Digital work grows but threatens workers' rights

Digital work grows but threatens workers' rights


Alert is from the International Labor Organization

Digital platforms have grown five times over the past decade, offering opportunities to some, but also affecting labor rights, the International Labor Organization (ILO) warned on Tuesday.

From apps like Uber, and virtual markets like UpWork, which connect informal workers to customers, to programs that allow employers to supervise their employees, according to news from Agência Brasil, digital platforms transform the nature of work, he said. the ILO – agency of the United Nations (UN).

"At its best [aspecto], these platforms offer new opportunities, "said Guy Ryder, head of the ILO, who interviewed 12,000 workers from 100 countries, 70 businesses and 16 companies in the first detailed report on the entity's platform economy.

"There are opportunities for disabled workers, for those who are in remote locations. There are indications that those who are unemployed or marginalized may find a way into the job market," he said in an interview with the Thomson Reuters Foundation.

The covid-19 pandemic accelerates migration to a digital economy, changing the way work has been organized and regulated for decades. With the loss of jobs, millions have become casual workers, offering on-demand driving, delivery or child care, among other services.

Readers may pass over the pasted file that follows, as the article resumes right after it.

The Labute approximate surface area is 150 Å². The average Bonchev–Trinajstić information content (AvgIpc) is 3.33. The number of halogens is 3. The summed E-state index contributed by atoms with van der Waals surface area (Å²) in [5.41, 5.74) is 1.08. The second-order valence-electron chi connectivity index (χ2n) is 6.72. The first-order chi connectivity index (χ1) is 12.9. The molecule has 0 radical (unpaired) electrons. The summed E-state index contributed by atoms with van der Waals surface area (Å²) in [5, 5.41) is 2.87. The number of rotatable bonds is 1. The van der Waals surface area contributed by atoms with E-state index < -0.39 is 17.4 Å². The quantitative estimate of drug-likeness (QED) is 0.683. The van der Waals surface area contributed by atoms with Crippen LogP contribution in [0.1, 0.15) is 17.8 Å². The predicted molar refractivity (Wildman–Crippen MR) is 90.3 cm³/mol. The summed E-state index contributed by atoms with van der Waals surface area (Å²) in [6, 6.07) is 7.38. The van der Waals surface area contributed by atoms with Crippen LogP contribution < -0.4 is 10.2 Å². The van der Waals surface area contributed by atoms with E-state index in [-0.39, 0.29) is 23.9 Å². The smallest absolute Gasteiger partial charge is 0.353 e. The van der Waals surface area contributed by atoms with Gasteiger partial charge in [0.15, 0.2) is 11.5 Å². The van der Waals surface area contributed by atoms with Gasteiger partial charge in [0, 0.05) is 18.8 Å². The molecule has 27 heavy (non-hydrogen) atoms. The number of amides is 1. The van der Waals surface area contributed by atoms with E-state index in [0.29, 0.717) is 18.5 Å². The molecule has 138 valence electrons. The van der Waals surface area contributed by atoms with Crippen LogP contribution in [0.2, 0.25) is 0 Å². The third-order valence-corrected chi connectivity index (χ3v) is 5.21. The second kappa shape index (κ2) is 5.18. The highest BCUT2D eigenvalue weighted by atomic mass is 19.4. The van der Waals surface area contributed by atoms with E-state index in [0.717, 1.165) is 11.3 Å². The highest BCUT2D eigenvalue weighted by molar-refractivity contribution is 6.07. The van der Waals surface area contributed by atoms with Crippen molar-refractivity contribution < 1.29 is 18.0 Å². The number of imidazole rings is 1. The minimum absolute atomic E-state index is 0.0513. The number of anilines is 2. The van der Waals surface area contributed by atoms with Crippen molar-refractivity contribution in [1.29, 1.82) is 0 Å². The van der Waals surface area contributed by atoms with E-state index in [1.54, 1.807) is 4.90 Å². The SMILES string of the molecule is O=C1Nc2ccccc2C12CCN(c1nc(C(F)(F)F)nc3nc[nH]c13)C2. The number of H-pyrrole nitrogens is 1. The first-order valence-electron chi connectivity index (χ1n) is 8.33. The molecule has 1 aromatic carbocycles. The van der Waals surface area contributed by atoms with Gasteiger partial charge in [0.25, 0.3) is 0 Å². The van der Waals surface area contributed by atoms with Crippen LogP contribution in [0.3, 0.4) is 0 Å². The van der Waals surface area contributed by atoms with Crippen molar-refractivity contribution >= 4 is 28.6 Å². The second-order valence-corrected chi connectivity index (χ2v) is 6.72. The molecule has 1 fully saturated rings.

But in many cases, work is poorly paid – half of those who work virtually earn less than $ 2 an hour – and lack access to traditional labor benefits, according to the Brazil agency, such as collective bargaining, insurance and injury protection related to the function, according to the ILO.

Platforms typically classify workers as independent service providers, and entitlements depend on the platform's own terms of service and not labor laws.

The ILO found considerable inequalities in the platforms. Developing country workers receive 60% less than developed country workers, even after controlling basic characteristics and types of tasks.

More than 70% of taxi drivers reported that their average daily number of trips and income decreased after a platform dominated the market.

Ryder called for labor rights already established in the "analogue" world, such as health benefits, to be protected in the world of work for platforms.

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